Chynee Charts a new Course
One thing strikes me about Richard Valentine – his quiet, humble demeanour.
Even fresh off his win on Synergy Soca Star in 2009, he was just ‘chill’. He could have easily let his success at the time go to his head, but even as he performed at major fetes, like Alternative Concert, Licensing Fete, Insomnia and Soca Monarch, he knew that the real test would come after the buzz of his win settled.
Now, as he puts it, he’s in the ‘real world’.
Carnival 2010 was a quieter year for him, and he enjoyed some success with his the song “I love Carnival”, which KMC had invited him to collaborate on. He was glad to take up the offer, as KMC was the soca star he’d been paired to perform with for the Soca Star competition, and they’d developed a good rapport. Chynee admits he’d prepared late for the season, and was taking a slow and steady approach because even though he’d been pursuing his dream of becoming an established artiste for years, he knew that it would take hard work and dedication to get to the level of artistry he was striving for.
He’s come a long way since performing in church as a child, in the school hall at his alma mater St. George’s College with his then class buddies, and at UWI events, where he was known for his chanting.
Still finding himself, and exploring various routes, he doesn’t want anyone to pin him into a category. He’s had his ups; he’s had his down, but he’s still in love with music. More importantly, he knows that moving on up requires taking life one step at a time. Thankfully for him, his humility allows him to do away with ego, and accept the lessons along the way.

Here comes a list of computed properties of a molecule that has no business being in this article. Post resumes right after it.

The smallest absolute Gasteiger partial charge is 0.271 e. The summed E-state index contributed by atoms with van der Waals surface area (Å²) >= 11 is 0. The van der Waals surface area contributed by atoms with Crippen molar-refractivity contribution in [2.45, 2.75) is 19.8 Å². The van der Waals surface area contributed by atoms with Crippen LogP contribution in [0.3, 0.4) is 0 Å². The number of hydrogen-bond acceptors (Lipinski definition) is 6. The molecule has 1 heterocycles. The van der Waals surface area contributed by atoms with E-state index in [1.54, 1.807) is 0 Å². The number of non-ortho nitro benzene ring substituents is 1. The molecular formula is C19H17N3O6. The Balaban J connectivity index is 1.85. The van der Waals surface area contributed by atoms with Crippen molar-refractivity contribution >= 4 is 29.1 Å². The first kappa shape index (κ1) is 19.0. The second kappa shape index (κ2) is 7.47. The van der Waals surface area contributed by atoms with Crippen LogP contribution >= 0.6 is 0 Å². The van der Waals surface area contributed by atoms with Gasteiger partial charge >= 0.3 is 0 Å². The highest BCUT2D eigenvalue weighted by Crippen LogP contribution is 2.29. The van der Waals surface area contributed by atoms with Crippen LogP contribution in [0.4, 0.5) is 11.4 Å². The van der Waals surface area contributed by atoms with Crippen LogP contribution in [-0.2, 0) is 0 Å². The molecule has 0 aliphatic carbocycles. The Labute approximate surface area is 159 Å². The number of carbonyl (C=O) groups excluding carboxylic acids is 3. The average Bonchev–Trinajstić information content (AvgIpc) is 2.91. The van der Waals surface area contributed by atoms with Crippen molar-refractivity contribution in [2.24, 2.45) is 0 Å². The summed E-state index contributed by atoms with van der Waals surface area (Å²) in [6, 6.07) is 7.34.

Outlish recently caught up with Chynee for an update on what he’s doing, at present, what he’s learnt over the past year, and if he’ll ever give up Soca.
Check out what he has to say about his journey, his entrepreneurial endeavours, and his plans for the future.
O: How have you grown as a person since your win on Synergy Soca Star?
C: Yes I have, definitely, since then I’ve not only learned more about the music industry, but also had life lessons and experiences. One thing I know for sure is nothing is achieved without hard work and you must always remember where you came from and stay grounded. What many people lack when they gain success is humility, and I think that is something we all need to change within ourselves.
O: After the huge hit you had with “Wanna be like” in 2009, did you feel any pressure?
C: Yeah, and that’s probably why I started preparing for Carnival 2010 so late. The thing with Soca Star is right afterwards I was really busy and people were calling for me. So after Carnival 2009, I was really drained. Everything came at a rush. After that I was like, what am I going do from here now? It took me a while to get back on my feet. I have to say doing a follow up on a hit is really a hard thing. People are expecting a certain type of music from you.
People are looking for you on radio afterwards, so you have to do a song that appeals to radio. For Soca Star I didn’t have a big hit. I was just fresh, performing on TV, and because of the television and the exposure, that is what helped to make the song.
Now, I’m no longer a contestant on a show, so I’m not getting that much exposure as easily. I have to work for it. I’m in the real world. I have to work hard to make sure that my music is on the radio or the Internet – somewhere people can hear it. So that was part of the hardship of following up on “Wanna be like”. There was no longer a machine behind me. Now, I’m on my own.
‘I have to work hard to make sure that my music is on the radio or the Internet’
O: Tell me about the new music you’re doing.
C: Well firstly being apart of a local movement, I AM MUSIC, brought about by Studio 53, I have completed a song called “Outta this World”. It’s dancehall music with a twist. The music is slightly pop and although I “chant” throughout most of the song, there are times where I adopt an R&B style as well. It speaks about the beyond belief beauty of a woman I’ve met in my life.